As a collaborative effort between myself and the Maya women with whom I worked, who live in Xocén, this dissertation seeks to illuminate the sacred world of Maya women, as well as dismantle the insidious narrative that younger generations of Mayas are losing their culture. Instrumental to this process is the use of decolonial methods (Lawless 1993) and descriptive theoretical premises (Geertz 1973; Turner 1967, 1969) that allowed me to analyze Maya women’s discursive speech, referred to as both chismes and heridos in Spanish, which can be translated as gossip, as well as the speech genre of u t’àan nukuč máak, advice of the elders, in the context of women’s everyday routines, where tusbèel, responsibilities, serves as the dominant symbol. From these efforts, I not only reveal the retention of symbolic knowledge amongst current generations of Mayas, but I also demonstrate how Maya women’s sacred world encompass their everyday lives.
Tusbèel, tasks Maya women perform each day, acts as the vehicle by which women interact with the sacred world. Because of the significance of tusbèel, mothers still stress the importance of teaching their daughters tusbèel, despite the new narrative of libertad, freedom, that circulates throughout the village. Parents introduce a young female child of three months to the sacred world via the héeȼ méek’, carrying a child astride the hip, ceremony. Mothers then teach their daughters their tusbèel and intersperse u t’àan nukuč máak, ensuring younger generations are protected from both natural and supernatural harm. Some of the advice found in this speech genre extends back to the time of los antiguos, the ancients. I conclude with the argument that Maya women are one of the forces of resilience that help Maya language and culture survive despite several distinct external processes that promote their loss.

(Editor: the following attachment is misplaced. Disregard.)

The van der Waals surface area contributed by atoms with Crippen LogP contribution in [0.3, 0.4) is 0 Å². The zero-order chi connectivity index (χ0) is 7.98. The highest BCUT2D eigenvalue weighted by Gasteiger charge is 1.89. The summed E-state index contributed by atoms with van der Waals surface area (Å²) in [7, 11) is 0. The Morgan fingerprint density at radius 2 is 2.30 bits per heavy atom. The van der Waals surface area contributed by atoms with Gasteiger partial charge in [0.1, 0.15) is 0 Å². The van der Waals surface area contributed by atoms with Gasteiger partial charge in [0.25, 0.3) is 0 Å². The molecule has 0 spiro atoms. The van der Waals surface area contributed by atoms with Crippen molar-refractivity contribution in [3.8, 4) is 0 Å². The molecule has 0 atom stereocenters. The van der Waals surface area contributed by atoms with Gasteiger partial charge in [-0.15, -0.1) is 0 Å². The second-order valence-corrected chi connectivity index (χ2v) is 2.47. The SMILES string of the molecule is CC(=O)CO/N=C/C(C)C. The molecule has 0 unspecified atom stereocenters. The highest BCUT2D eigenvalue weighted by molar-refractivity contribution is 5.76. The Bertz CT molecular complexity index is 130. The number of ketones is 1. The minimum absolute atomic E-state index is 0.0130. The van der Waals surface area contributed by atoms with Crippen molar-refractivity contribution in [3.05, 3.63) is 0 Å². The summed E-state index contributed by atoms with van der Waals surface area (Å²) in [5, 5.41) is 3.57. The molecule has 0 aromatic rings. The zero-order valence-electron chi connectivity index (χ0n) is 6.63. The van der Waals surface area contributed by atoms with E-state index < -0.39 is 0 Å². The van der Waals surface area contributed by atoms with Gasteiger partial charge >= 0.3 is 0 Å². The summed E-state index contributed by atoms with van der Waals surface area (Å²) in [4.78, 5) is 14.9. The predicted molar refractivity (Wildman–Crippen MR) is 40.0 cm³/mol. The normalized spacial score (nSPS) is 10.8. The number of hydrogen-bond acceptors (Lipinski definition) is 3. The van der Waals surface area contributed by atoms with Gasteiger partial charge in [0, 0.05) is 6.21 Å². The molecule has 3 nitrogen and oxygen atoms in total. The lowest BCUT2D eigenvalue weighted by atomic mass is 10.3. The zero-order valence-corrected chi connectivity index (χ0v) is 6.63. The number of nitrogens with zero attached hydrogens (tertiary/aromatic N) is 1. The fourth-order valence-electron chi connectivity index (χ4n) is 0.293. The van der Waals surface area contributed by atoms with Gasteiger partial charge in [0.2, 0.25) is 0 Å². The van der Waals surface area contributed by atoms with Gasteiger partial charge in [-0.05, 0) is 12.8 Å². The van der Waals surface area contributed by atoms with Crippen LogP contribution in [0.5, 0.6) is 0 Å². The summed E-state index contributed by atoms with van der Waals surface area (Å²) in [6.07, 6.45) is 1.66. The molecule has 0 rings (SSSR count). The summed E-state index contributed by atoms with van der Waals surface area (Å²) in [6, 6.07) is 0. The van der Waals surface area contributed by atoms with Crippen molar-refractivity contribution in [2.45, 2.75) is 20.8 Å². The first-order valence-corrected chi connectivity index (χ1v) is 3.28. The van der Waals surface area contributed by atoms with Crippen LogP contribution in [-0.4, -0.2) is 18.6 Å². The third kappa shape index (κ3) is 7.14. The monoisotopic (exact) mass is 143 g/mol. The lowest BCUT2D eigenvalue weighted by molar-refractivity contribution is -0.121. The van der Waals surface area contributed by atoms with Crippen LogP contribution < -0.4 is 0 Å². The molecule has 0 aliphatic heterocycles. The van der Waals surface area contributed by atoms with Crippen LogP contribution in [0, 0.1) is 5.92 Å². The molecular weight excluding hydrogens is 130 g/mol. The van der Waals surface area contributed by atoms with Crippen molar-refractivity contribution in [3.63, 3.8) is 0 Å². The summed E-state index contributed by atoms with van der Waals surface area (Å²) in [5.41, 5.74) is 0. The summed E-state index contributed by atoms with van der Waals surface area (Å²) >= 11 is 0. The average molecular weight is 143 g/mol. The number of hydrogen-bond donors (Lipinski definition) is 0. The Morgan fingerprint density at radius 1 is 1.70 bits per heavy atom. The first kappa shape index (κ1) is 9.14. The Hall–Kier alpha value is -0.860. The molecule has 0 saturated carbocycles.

|Commitee:||Justeson, John, Collins, James|
|School:||State University of New York at Albany|
|School Location:||United States -- New York|
|Source:||DAI-A 81/2(E), Dissertation Abstracts International|
|Subjects:||Cultural anthropology, Latin American Studies, Gender studies|
|Keywords:||Cultural anthropology, Ethnography, Folklore, Gender, Linguistic anthropology, Maya culture|
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